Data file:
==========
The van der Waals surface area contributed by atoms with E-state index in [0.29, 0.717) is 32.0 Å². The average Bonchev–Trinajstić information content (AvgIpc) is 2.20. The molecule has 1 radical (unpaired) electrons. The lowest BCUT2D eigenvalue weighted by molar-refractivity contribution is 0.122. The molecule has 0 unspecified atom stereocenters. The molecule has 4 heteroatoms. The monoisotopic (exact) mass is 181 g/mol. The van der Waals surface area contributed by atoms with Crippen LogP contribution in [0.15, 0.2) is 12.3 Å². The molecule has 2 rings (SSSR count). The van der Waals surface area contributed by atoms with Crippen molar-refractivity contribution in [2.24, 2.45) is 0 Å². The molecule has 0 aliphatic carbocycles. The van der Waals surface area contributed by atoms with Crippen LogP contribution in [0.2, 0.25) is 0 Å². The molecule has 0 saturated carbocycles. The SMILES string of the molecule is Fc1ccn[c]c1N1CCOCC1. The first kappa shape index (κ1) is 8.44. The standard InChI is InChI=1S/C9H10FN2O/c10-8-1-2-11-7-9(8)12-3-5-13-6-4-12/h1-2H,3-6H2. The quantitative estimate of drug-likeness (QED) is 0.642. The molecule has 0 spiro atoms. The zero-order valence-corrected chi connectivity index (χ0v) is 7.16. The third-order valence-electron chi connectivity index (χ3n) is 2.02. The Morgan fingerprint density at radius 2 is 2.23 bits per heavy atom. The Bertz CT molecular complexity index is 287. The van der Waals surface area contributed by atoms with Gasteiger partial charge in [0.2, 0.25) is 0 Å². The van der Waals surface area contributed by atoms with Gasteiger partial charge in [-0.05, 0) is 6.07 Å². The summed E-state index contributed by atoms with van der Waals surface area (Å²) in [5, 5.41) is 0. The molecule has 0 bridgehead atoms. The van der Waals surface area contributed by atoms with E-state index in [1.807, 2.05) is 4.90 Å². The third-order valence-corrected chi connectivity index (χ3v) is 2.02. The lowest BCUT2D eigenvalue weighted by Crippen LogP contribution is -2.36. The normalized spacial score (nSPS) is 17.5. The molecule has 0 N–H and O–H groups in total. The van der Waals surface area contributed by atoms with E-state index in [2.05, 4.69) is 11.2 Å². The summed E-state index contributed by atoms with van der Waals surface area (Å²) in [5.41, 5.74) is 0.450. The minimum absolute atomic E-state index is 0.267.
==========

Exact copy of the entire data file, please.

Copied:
The van der Waals surface area contributed by atoms with E-state index in [0.29, 0.717) is 32.0 Å². The average Bonchev–Trinajstić information content (AvgIpc) is 2.20. The molecule has 1 radical (unpaired) electrons. The lowest BCUT2D eigenvalue weighted by molar-refractivity contribution is 0.122. The molecule has 0 unspecified atom stereocenters. The molecule has 4 heteroatoms. The monoisotopic (exact) mass is 181 g/mol. The van der Waals surface area contributed by atoms with Crippen LogP contribution in [0.15, 0.2) is 12.3 Å². The molecule has 2 rings (SSSR count). The van der Waals surface area contributed by atoms with Crippen molar-refractivity contribution in [2.24, 2.45) is 0 Å². The molecule has 0 aliphatic carbocycles. The van der Waals surface area contributed by atoms with Crippen LogP contribution in [0.2, 0.25) is 0 Å². The molecule has 0 saturated carbocycles. The SMILES string of the molecule is Fc1ccn[c]c1N1CCOCC1. The first kappa shape index (κ1) is 8.44. The standard InChI is InChI=1S/C9H10FN2O/c10-8-1-2-11-7-9(8)12-3-5-13-6-4-12/h1-2H,3-6H2. The quantitative estimate of drug-likeness (QED) is 0.642. The molecule has 0 spiro atoms. The zero-order valence-corrected chi connectivity index (χ0v) is 7.16. The third-order valence-electron chi connectivity index (χ3n) is 2.02. The Morgan fingerprint density at radius 2 is 2.23 bits per heavy atom. The Bertz CT molecular complexity index is 287. The van der Waals surface area contributed by atoms with Gasteiger partial charge in [0.2, 0.25) is 0 Å². The van der Waals surface area contributed by atoms with Gasteiger partial charge in [-0.05, 0) is 6.07 Å². The summed E-state index contributed by atoms with van der Waals surface area (Å²) in [5, 5.41) is 0. The molecule has 0 bridgehead atoms. The van der Waals surface area contributed by atoms with E-state index in [1.807, 2.05) is 4.90 Å². The third-order valence-corrected chi connectivity index (χ3v) is 2.02. The lowest BCUT2D eigenvalue weighted by Crippen LogP contribution is -2.36. The normalized spacial score (nSPS) is 17.5. The molecule has 0 N–H and O–H groups in total. The van der Waals surface area contributed by atoms with E-state index in [2.05, 4.69) is 11.2 Å². The summed E-state index contributed by atoms with van der Waals surface area (Å²) in [5.41, 5.74) is 0.450. The minimum absolute atomic E-state index is 0.267.